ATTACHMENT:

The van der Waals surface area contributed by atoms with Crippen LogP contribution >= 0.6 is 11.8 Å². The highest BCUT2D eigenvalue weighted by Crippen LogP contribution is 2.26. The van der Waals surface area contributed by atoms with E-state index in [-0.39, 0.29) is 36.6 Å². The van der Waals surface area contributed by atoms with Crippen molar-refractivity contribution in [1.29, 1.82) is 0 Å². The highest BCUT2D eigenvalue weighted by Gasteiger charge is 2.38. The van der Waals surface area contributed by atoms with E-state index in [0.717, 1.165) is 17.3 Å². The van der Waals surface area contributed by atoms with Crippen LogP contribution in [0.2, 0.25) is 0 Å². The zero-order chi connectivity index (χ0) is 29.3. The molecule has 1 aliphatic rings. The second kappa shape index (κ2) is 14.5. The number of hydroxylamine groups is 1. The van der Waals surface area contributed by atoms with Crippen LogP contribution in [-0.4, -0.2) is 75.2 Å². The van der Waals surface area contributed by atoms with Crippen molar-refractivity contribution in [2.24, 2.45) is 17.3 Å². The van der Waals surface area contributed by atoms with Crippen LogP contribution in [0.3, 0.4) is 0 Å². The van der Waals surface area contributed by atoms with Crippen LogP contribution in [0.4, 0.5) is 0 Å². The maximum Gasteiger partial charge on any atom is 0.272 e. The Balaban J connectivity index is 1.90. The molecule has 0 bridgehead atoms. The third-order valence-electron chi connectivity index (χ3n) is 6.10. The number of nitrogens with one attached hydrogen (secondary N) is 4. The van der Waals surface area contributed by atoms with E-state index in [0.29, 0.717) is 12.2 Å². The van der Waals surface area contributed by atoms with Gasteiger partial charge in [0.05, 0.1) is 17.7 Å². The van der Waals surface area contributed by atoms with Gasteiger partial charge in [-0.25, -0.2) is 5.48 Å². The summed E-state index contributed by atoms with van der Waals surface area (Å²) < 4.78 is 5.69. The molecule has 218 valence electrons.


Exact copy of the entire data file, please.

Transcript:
The van der Waals surface area contributed by atoms with Crippen LogP contribution >= 0.6 is 11.8 Å². The highest BCUT2D eigenvalue weighted by Crippen LogP contribution is 2.26. The van der Waals surface area contributed by atoms with E-state index in [-0.39, 0.29) is 36.6 Å². The van der Waals surface area contributed by atoms with Crippen molar-refractivity contribution in [1.29, 1.82) is 0 Å². The highest BCUT2D eigenvalue weighted by Gasteiger charge is 2.38. The van der Waals surface area contributed by atoms with E-state index in [0.717, 1.165) is 17.3 Å². The van der Waals surface area contributed by atoms with Crippen LogP contribution in [0.2, 0.25) is 0 Å². The zero-order chi connectivity index (χ0) is 29.3. The molecule has 1 aliphatic rings. The second kappa shape index (κ2) is 14.5. The number of hydroxylamine groups is 1. The van der Waals surface area contributed by atoms with Crippen LogP contribution in [-0.4, -0.2) is 75.2 Å². The van der Waals surface area contributed by atoms with Crippen molar-refractivity contribution in [2.24, 2.45) is 17.3 Å². The van der Waals surface area contributed by atoms with Crippen LogP contribution in [0.3, 0.4) is 0 Å². The van der Waals surface area contributed by atoms with Crippen LogP contribution in [0.4, 0.5) is 0 Å². The maximum Gasteiger partial charge on any atom is 0.272 e. The Balaban J connectivity index is 1.90. The molecule has 0 bridgehead atoms. The third-order valence-electron chi connectivity index (χ3n) is 6.10. The number of nitrogens with one attached hydrogen (secondary N) is 4. The van der Waals surface area contributed by atoms with E-state index in [0.29, 0.717) is 12.2 Å². The van der Waals surface area contributed by atoms with Gasteiger partial charge in [0.05, 0.1) is 17.7 Å². The van der Waals surface area contributed by atoms with Gasteiger partial charge in [-0.25, -0.2) is 5.48 Å². The summed E-state index contributed by atoms with van der Waals surface area (Å²) < 4.78 is 5.69. The molecule has 218 valence electrons.